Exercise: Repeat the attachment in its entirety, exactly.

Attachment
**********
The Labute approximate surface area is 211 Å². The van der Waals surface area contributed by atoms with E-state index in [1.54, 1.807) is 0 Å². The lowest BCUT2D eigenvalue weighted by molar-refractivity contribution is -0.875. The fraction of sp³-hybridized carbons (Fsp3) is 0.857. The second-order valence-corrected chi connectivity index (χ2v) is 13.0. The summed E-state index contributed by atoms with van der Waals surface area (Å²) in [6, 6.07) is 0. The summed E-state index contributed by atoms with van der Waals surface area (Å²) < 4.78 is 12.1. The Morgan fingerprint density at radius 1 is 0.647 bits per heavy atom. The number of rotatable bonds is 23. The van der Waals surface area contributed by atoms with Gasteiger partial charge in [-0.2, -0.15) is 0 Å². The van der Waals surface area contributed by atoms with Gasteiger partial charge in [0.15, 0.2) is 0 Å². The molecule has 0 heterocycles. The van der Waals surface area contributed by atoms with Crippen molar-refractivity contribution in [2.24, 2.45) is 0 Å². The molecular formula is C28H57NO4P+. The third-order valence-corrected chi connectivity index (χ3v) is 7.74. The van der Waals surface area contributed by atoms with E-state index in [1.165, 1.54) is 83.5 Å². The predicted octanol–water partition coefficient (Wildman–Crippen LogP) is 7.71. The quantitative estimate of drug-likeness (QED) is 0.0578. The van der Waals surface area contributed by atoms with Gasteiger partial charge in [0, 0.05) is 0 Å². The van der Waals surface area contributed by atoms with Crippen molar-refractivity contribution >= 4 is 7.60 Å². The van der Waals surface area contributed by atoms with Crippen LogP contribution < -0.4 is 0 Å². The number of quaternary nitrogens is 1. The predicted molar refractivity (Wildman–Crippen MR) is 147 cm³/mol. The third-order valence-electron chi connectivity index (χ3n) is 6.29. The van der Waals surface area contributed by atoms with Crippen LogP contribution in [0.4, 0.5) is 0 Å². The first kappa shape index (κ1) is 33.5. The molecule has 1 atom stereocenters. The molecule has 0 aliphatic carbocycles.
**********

The Labute approximate surface area is 211 Å². The van der Waals surface area contributed by atoms with E-state index in [1.54, 1.807) is 0 Å². The lowest BCUT2D eigenvalue weighted by molar-refractivity contribution is -0.875. The fraction of sp³-hybridized carbons (Fsp3) is 0.857. The second-order valence-corrected chi connectivity index (χ2v) is 13.0. The summed E-state index contributed by atoms with van der Waals surface area (Å²) in [6, 6.07) is 0. The summed E-state index contributed by atoms with van der Waals surface area (Å²) < 4.78 is 12.1. The Morgan fingerprint density at radius 1 is 0.647 bits per heavy atom. The number of rotatable bonds is 23. The van der Waals surface area contributed by atoms with Gasteiger partial charge in [-0.2, -0.15) is 0 Å². The van der Waals surface area contributed by atoms with Gasteiger partial charge in [0.15, 0.2) is 0 Å². The molecule has 0 heterocycles. The van der Waals surface area contributed by atoms with Crippen molar-refractivity contribution in [2.24, 2.45) is 0 Å². The molecular formula is C28H57NO4P+. The third-order valence-corrected chi connectivity index (χ3v) is 7.74. The van der Waals surface area contributed by atoms with E-state index in [1.165, 1.54) is 83.5 Å². The predicted octanol–water partition coefficient (Wildman–Crippen LogP) is 7.71. The quantitative estimate of drug-likeness (QED) is 0.0578. The van der Waals surface area contributed by atoms with Gasteiger partial charge in [0, 0.05) is 0 Å². The van der Waals surface area contributed by atoms with Crippen molar-refractivity contribution >= 4 is 7.60 Å². The van der Waals surface area contributed by atoms with Crippen LogP contribution < -0.4 is 0 Å². The number of quaternary nitrogens is 1. The predicted molar refractivity (Wildman–Crippen MR) is 147 cm³/mol. The third-order valence-electron chi connectivity index (χ3n) is 6.29. The van der Waals surface area contributed by atoms with Crippen LogP contribution in [0.4, 0.5) is 0 Å². The first kappa shape index (κ1) is 33.5. The molecule has 1 atom stereocenters. The molecule has 0 aliphatic carbocycles.